Jin CS, Overchuk M, Cui L, Wilson BC, Bristow RG, Chen J & Zheng G
The Prostate, 2016
The Magnetic Resonance Imaging (MRI)-guided focal laser therapy has shown early promise in Phase 1 trial treating low/intermediate-risk localized prostate cancer (PCa), but the lack of tumor selectivity and low efficiency of heat generation remain as drawbacks of agent-free laser therapy. Intrinsic multifunctional porphyrin-nanoparticles (porphysomes) have been exploited to treat localized PCa by MRI-guided focal photothermal therapy (PTT) with significantly improved efficiency and tumor selectivity over prior methods of PTT, providing an effective and safe alternative to active surveillance or radical therapy.
The tumor accumulation of porphysomes chelated with copper-64 was determined and compared with the clinic standard 18F-FDG in an orthotropic PCa mouse model by positron emission tomography (PET) imaging, providing quantitative assessment for PTT dosimetry. The PTT was conducted with MRI-guided light delivery and monitored by MR thermometry, mimicking the clinical protocol. The efficacy of treatment and adverse effects to surround tissues were evaluated by histology analysis and tumor growth in survival study via MRI.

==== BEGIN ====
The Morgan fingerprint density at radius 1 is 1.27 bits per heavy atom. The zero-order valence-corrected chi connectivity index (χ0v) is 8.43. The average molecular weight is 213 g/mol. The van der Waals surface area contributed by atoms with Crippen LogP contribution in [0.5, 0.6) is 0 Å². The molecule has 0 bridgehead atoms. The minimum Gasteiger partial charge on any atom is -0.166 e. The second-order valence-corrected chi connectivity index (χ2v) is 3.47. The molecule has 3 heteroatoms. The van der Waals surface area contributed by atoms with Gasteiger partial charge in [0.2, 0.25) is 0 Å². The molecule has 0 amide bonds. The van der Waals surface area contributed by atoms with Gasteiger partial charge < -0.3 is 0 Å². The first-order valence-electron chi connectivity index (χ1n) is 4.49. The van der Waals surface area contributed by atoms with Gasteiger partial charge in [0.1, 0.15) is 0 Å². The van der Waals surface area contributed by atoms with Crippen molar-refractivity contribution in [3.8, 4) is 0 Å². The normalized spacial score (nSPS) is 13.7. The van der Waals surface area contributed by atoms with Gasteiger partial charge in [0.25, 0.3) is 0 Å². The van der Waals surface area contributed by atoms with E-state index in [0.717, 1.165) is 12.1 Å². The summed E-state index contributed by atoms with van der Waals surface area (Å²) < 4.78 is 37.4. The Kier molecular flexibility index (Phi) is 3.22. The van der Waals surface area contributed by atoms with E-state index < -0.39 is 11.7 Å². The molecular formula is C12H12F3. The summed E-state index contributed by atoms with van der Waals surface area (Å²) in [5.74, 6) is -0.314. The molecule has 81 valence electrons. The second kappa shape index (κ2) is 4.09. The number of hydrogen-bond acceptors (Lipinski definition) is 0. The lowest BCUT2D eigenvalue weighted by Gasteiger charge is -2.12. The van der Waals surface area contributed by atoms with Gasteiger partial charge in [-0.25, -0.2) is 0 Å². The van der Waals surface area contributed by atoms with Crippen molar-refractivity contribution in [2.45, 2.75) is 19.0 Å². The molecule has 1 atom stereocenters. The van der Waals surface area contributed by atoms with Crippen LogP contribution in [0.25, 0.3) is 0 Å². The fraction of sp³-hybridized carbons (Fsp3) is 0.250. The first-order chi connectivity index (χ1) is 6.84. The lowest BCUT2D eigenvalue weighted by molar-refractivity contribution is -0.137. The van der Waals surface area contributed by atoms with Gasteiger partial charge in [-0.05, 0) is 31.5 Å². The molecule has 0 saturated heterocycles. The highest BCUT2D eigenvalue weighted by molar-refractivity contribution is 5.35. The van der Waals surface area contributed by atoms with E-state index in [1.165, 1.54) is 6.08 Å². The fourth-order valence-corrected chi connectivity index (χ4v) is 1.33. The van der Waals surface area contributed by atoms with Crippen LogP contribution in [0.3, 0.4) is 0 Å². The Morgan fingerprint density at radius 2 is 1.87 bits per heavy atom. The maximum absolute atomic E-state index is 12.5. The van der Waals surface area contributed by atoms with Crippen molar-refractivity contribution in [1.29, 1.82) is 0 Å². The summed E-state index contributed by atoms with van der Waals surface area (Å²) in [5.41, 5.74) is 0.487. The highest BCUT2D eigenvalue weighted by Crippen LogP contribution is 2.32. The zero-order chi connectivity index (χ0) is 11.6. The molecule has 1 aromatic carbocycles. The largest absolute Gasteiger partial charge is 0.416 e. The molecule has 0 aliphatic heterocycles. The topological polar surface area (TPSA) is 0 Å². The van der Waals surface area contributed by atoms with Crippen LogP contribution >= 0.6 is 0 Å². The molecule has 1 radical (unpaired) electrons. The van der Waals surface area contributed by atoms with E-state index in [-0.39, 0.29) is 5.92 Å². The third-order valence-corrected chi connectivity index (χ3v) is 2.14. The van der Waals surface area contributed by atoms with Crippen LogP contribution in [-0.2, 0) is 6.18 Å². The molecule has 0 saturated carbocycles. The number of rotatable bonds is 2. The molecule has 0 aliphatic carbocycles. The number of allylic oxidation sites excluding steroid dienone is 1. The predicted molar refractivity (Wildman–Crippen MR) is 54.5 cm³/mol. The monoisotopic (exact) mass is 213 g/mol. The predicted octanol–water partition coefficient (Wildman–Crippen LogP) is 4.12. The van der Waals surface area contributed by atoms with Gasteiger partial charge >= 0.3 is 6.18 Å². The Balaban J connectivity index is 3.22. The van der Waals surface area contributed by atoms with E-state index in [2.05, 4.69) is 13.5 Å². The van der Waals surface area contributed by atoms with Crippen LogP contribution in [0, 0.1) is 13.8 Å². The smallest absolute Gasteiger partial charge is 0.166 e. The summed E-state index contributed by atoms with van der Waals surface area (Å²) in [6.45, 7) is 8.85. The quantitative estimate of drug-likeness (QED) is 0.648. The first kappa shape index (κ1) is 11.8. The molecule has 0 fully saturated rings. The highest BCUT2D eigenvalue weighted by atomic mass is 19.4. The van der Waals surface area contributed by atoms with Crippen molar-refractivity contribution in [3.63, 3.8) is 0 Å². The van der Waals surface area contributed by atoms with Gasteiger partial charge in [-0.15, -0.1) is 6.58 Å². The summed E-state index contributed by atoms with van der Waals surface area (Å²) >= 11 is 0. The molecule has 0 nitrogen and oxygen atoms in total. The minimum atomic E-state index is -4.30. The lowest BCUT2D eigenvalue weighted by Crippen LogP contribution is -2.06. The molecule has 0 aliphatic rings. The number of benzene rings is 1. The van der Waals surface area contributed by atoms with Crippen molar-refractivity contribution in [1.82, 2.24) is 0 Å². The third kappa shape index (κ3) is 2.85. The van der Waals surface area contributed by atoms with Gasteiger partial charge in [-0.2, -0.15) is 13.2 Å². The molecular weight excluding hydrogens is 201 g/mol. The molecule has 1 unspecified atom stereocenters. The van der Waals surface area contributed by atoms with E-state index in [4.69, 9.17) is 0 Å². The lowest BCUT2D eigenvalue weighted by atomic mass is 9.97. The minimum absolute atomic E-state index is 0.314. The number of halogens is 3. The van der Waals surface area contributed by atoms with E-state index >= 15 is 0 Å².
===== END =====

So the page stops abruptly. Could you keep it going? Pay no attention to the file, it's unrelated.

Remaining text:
Porphysomes showed superior tumor-to-prostate selectivity over 18F-FDG (6:1 vs. 0.36:1). MR thermometry detected tumor temperature increased to ≥55°C within 2 min (671 nm at 500 mW), but minimal increase in surrounding tissues. Porphysome enabled effective PTT eradication of tumor without damaging adjacent organs in orthotropic PCa mouse model.
Porphysome-enabled MRI-guided focal PTT could be an effective and safe approach to treat PCa at low risk of progression, thus addressing the significant unmet clinical needs and benefiting an ever-growing number of patients who may be over-treated and risk unnecessary side effects from radical therapies.